How To Keep Your Classroom Teacher Happy (Even If It's You)

When I was a former 9-12 classroom teacher, I used to loathe when my students came back from gym class. It wasn’t because they were stinky and sweaty (which they were), I could deal with that. All it meant was they were working hard and having fun. The worst part was when the students came back from gym, bouncing off the walls, yelling about a disagreement that happened during a game, or a student sobbing because they didn’t think that the game was fair or they had a bad experience. When the students came back in this manner, it could take the rest of the day to diffuse all the tension that came into the class, and we would have to spend significant amounts of time bringing energy levels back to an appropriate level for the classroom. It was a shame because I loved the fact that the students loved gym, but I dreaded gym because they came back like Hurricane Upper EL.

When I started teaching PE at my school, I was so excited because I would finally be able to test lessons from my Montessori Physical Education curriculum ©. However, I vowed that I didn’t want other classroom teachers to feel apprehensive about the return of the students from gym class. The classroom teacher shouldn’t have to feel conflicted about the pros and cons of gym class; it should only generate positive feelings. So, even though I would have to use my own time (which meant less lesson time) to create calmness in the students upon return to the classroom, in the long term, it was well worth it.

Always End the Gym Class With a Debrief, and When Needed, Use Focused Breathing and Light Meditation to Restore Peace

I will write a future article on the importance of the debrief, but for the purpose of this article we will examine the purposeful breathing more in depth. Classrooms that are extremely high energy don’t always use it up in gym. They will actively have to focus, through mindfulness of breath, on slowing their heart rate and bringing their energy level down to the appropriate level. It also becomes a consistent way to end each class, so now the students know that when it is time to breathe, the games are over and it is almost time to go.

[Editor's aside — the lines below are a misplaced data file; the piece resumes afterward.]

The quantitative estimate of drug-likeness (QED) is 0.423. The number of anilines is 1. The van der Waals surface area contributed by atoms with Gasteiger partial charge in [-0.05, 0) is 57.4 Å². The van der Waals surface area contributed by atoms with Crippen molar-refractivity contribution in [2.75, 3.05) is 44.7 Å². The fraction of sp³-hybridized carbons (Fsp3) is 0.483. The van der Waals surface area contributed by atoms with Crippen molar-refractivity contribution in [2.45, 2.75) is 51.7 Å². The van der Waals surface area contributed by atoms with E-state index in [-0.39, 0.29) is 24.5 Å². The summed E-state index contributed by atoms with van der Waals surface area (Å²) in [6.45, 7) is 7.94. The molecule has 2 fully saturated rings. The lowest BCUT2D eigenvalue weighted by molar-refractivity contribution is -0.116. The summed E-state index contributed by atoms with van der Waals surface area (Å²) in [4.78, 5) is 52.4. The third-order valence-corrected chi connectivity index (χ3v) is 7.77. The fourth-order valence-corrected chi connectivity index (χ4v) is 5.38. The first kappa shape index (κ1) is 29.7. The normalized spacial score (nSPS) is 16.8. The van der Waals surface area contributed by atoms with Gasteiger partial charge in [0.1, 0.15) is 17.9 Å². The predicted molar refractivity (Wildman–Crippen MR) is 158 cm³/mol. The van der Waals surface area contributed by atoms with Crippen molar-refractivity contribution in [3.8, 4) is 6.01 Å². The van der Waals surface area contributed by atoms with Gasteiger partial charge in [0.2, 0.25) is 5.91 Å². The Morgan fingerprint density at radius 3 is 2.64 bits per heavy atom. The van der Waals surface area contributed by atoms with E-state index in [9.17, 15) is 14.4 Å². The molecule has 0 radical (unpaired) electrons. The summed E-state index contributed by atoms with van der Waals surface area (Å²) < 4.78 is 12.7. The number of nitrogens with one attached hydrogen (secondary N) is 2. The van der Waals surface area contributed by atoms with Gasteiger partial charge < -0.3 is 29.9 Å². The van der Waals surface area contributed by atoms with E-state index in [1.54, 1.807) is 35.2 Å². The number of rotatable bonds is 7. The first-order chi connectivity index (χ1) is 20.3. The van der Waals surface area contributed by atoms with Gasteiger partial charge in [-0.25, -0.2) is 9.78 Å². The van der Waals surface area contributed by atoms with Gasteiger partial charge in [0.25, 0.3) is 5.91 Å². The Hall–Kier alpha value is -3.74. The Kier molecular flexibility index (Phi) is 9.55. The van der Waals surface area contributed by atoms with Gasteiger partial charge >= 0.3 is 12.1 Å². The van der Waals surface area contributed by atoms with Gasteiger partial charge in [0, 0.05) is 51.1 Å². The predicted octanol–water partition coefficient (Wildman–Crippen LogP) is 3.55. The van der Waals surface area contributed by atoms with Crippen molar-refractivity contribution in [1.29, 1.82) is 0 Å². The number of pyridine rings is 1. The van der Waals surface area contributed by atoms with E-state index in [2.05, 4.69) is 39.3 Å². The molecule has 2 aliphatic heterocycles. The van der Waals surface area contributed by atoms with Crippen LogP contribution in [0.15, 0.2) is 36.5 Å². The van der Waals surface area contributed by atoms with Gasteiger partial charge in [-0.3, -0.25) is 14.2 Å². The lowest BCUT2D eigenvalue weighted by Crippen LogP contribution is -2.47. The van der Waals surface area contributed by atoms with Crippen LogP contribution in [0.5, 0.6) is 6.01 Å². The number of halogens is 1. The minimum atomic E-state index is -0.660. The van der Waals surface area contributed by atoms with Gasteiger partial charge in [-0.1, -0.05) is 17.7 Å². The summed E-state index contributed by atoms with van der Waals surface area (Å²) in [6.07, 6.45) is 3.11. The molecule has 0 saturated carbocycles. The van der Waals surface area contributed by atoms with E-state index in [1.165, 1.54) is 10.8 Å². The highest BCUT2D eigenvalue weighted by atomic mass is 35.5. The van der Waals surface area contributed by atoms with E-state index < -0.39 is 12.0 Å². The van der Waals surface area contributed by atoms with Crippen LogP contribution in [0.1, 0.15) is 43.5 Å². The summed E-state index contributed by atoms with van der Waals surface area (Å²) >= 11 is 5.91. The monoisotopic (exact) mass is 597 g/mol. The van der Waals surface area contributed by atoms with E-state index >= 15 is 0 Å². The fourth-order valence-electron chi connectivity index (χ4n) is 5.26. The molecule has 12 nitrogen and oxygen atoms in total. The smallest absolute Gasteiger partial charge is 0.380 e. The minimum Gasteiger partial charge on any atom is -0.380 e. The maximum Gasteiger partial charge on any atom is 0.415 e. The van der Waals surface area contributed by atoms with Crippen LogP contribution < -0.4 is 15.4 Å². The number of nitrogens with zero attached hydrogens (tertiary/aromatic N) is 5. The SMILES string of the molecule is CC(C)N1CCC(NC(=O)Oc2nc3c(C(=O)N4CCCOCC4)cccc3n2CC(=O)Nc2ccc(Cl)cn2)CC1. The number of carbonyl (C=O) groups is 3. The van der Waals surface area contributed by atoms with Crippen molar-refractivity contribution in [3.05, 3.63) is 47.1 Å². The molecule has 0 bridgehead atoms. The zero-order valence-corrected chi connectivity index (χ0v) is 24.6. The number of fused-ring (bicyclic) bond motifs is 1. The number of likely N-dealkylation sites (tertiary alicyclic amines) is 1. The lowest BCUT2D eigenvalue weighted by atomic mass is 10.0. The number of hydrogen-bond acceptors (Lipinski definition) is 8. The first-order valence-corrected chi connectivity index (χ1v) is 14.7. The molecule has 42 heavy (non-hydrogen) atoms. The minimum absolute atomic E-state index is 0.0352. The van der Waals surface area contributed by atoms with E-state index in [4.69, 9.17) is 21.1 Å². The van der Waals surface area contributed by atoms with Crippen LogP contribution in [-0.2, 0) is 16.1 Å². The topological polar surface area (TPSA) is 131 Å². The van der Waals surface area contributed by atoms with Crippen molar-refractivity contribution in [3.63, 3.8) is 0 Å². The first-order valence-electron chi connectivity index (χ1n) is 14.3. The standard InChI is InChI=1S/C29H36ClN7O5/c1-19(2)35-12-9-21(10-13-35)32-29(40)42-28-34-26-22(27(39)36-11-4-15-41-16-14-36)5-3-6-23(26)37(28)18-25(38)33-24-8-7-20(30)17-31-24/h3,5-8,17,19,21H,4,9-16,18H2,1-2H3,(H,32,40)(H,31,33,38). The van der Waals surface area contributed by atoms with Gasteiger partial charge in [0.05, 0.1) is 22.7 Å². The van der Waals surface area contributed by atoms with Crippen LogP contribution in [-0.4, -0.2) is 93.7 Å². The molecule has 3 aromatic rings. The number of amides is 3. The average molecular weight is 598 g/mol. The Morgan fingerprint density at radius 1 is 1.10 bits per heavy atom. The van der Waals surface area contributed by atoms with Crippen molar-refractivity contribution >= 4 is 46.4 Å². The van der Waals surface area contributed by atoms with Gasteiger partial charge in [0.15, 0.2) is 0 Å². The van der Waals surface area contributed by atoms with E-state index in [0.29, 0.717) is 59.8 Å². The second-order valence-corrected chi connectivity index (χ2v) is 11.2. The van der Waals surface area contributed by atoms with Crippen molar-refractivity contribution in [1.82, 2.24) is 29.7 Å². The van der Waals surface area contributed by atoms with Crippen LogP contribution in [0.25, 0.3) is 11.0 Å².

The most successful cadence that I have used with my students is to breathe in for four seconds, hold for four seconds, breathe out for four seconds, and then hold for four seconds. There may be students who are breathing in or out too fast, so in between breaths, remind them that they should slow the inhale and exhale to use the full four seconds of the time. Breathing in this manner literally gets the autonomic nervous system to begin slowing the heart rate by engaging the parasympathetic nervous system. If you repeat this four times, that should be effective for most of the students to return to resting heart rate. If there are students who are talking, or the students are still too jazzed up, repeat for another sequence of four. Eventually, the energy level of the students will reduce to the desired level.

When the students return to the classroom, calm and relaxed, they will be able to refocus quickly and attend to their work. They will have the additional benefits of increased processing and memory power because they just finished exercising (this is one of the multitude of benefits of exercise). The teacher will be more than grateful to get their class back ready to work, and normalization will happen more rapidly. If you, the PE teacher, are also the classroom teacher, it is well worth your time and sanity in PE to calm them so they can return to the classroom ready to get working. You may even catch a student using that breathing technique at a different time other than the end of gym class because it is so useful in heart rate modulation and calming oneself.

“Order is one of the needs of life which, when satisfied, produces real happiness.”

Maria Montessori